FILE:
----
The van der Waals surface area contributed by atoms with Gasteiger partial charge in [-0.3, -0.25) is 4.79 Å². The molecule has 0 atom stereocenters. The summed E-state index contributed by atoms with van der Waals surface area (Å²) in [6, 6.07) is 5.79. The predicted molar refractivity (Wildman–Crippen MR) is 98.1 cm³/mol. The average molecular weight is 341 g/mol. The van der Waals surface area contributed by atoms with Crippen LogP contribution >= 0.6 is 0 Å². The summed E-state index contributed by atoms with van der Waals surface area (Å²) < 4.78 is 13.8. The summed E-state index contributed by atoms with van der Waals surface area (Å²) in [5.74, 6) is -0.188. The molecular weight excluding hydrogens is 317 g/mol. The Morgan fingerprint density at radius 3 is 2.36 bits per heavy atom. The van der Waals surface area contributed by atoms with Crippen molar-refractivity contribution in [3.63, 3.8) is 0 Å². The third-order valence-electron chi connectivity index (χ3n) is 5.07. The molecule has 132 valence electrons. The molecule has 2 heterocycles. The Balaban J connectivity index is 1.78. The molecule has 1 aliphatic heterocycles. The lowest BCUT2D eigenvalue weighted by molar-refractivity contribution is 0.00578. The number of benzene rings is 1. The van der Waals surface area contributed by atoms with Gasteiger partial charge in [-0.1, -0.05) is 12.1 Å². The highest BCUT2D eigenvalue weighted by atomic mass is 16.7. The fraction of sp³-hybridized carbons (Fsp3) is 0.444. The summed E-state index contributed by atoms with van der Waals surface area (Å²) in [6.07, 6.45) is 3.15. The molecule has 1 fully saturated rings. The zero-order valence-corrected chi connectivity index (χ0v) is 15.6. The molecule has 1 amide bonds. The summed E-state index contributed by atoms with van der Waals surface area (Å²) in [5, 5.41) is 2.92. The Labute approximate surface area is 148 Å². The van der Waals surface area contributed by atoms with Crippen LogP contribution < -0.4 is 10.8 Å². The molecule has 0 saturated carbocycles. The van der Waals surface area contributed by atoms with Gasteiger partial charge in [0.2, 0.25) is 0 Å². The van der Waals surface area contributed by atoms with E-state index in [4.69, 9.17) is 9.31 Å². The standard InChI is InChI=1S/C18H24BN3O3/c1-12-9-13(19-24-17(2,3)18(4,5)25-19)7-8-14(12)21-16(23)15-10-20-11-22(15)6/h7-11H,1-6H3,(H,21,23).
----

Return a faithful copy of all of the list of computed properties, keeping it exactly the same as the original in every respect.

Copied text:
The van der Waals surface area contributed by atoms with Gasteiger partial charge in [-0.3, -0.25) is 4.79 Å². The molecule has 0 atom stereocenters. The summed E-state index contributed by atoms with van der Waals surface area (Å²) in [6, 6.07) is 5.79. The predicted molar refractivity (Wildman–Crippen MR) is 98.1 cm³/mol. The average molecular weight is 341 g/mol. The van der Waals surface area contributed by atoms with Crippen LogP contribution >= 0.6 is 0 Å². The summed E-state index contributed by atoms with van der Waals surface area (Å²) < 4.78 is 13.8. The summed E-state index contributed by atoms with van der Waals surface area (Å²) in [5.74, 6) is -0.188. The molecular weight excluding hydrogens is 317 g/mol. The Morgan fingerprint density at radius 3 is 2.36 bits per heavy atom. The van der Waals surface area contributed by atoms with Crippen molar-refractivity contribution in [3.63, 3.8) is 0 Å². The third-order valence-electron chi connectivity index (χ3n) is 5.07. The molecule has 132 valence electrons. The molecule has 2 heterocycles. The Balaban J connectivity index is 1.78. The molecule has 1 aliphatic heterocycles. The lowest BCUT2D eigenvalue weighted by molar-refractivity contribution is 0.00578. The number of benzene rings is 1. The van der Waals surface area contributed by atoms with Gasteiger partial charge in [-0.1, -0.05) is 12.1 Å². The highest BCUT2D eigenvalue weighted by atomic mass is 16.7. The fraction of sp³-hybridized carbons (Fsp3) is 0.444. The summed E-state index contributed by atoms with van der Waals surface area (Å²) in [6.07, 6.45) is 3.15. The molecule has 1 fully saturated rings. The zero-order valence-corrected chi connectivity index (χ0v) is 15.6. The molecule has 1 amide bonds. The summed E-state index contributed by atoms with van der Waals surface area (Å²) in [5, 5.41) is 2.92. The Labute approximate surface area is 148 Å². The van der Waals surface area contributed by atoms with Crippen LogP contribution < -0.4 is 10.8 Å². The molecule has 0 saturated carbocycles. The van der Waals surface area contributed by atoms with Gasteiger partial charge in [0.2, 0.25) is 0 Å². The van der Waals surface area contributed by atoms with E-state index in [4.69, 9.17) is 9.31 Å². The standard InChI is InChI=1S/C18H24BN3O3/c1-12-9-13(19-24-17(2,3)18(4,5)25-19)7-8-14(12)21-16(23)15-10-20-11-22(15)6/h7-11H,1-6H3,(H,21,23).